You already know I’m a Ridley Scott fan – while I was in film school in LA, I spent 4 months interning at his company during the making of A Good Year. So you’ll expect gushing during any review of a Ridley film (and yes, that’s here). But if you’ve already seen Gangster, you’ll know it’s deserved; this film is a piece of filmmaking on par with Blade Runner, Alien, Gladiator, anything he’s made, or any gangster movie we’ve ever seen (though I am not suggesting that it exceeds The Godfather, Coppola faithful. Spare me your letter of vilest hate). It both embraces convention and holds it out at arm’s length, reinventing how we see organized crime and its fallout in ways that the twenty years of network television between this film and Goodfellas has tried and utterly failed to.
The storyline is as basic as it comes: druglord Frank Lucas (Denzel Washington) floods the street with a heroin twice as potent and half as expensive as anything else available, netting himself money and power. Tenacious narcotics cop Richie Roberts (Russell Crowe) tries to sniff his way up the power chain and bring down Lucas. We’ve seen this story before (well, not personally, probably, but on the television).
Naturally, the story is in the details, and Ridley is never more on his game in that regard than he is right here. Every piece of standard Ridley filmmaking is on display here; there are combinations of every sort of inventive camerawork here that, unlike so many directors of the day, always enhances and never detracts. But it’s his eye for verisimilitude that has improved with age: every cement-block hallway and cramped office, every piece of lighting, every prop, feels completely true to the world and to the characters. No one ever gets that “hey, I’m in a period film, don’t I look cool in 70’s duds!” look on their face, which is impressive considering the supporting actors on display here aren’t usually known for their restraint (rappers T.I. and Common do stalwart work here, and Cuba Gooding, Jr. reminds us why we once thought he was Oscar material).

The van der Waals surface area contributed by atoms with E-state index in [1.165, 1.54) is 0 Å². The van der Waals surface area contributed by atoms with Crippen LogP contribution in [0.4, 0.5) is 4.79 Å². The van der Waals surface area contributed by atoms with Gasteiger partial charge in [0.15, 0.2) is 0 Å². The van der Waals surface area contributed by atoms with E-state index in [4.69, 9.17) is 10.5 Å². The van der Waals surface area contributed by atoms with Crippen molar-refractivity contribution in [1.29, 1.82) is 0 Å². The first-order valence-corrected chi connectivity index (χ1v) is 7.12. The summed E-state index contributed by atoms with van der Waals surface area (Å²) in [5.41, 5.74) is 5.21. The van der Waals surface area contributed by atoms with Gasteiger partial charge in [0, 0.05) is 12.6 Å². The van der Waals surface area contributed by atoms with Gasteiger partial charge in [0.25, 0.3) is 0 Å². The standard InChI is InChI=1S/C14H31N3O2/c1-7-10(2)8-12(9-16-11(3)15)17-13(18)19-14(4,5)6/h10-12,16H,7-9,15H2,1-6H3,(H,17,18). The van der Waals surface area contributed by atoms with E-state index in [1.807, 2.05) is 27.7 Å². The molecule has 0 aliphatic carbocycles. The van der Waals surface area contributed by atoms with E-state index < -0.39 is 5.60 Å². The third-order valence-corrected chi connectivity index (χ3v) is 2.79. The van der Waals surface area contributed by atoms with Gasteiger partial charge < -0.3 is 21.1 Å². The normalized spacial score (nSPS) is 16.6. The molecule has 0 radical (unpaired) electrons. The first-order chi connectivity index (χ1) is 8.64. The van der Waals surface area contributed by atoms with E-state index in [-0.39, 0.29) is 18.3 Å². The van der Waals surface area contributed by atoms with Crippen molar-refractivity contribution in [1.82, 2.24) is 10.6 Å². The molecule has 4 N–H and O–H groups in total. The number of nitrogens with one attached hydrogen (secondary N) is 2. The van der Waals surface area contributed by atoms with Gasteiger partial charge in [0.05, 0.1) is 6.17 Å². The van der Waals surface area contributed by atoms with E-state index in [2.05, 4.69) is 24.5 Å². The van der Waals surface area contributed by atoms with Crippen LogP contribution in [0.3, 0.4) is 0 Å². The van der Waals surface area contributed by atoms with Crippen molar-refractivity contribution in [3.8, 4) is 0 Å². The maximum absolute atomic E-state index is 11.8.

But the real story is the performances of the two leads, who (like Michael Mann’s Heat) essentially head up two entirely separate films and only cross paths at the very last moment – and even then, with the whole story almost completely told, the sparks of their very proximity ignite the film again. Washington deserves the real credit here, his Frank Lucas is a role as perfectly suited to him as any he’s ever done. Here, Lucas is driven, dedicated, committed to family; he betrays almost no weaknesses – he’s a businessman, through and through. The idea of good and evil seems to essentially have never occurred to him. He sees an opportunity and exploits it, and when the money starts to roll in, the first thing he does is take care of the people he brought with him. Washington plays Lucas essentially the same way he’s played every role he’s ever taken, it’s not until we’re a good hour and a half into his performance that we see that Lucas is almost soulless, a man of principles and work ethic but no heart at all.
Crowe’s portrayal of Roberts is just as complicated, a man of considerable passion and ethic who has burned every element of his life down except for his commitment to his profession and the good work that he’s doing in it. Early on we see him recover almost a million dollars in police bribes; rather than keeping the money, staying rich, and staying out of trouble at the station, he turns the cash in, fully knowing that the money will end up in the hands of the dirty cops it was going to anyway (and, of course, it does) and that he'll be ostracized for ratting (and he is). It’s a basic vignette on the sort of man Roberts is, but tellingly, it haunts Roberts the rest of the film, as the men he works with and the men he seeks to bring down react in the same unbelieving, head-shaking fashion when they hear the story. It’s as if to everyone in the film but Roberts, the law is something along the lines of a parental curfew, the sort of thing for goody-goodies who don’t know the value of a dollar. In his darker moments, it sometimes seems Roberts himself feels that.
The trailers bill the film as a pounding head-to-head combat between good and evil, but really Roberts and Lucas are cut from the same mold, separated only by a small differentiation in the direction of their moral compass. But that small difference gives them such different lives it takes the whole film for us to see how similar they are. But with a film as good as this one, it’s certainly worth waiting that long.
Four Stars Out Of Five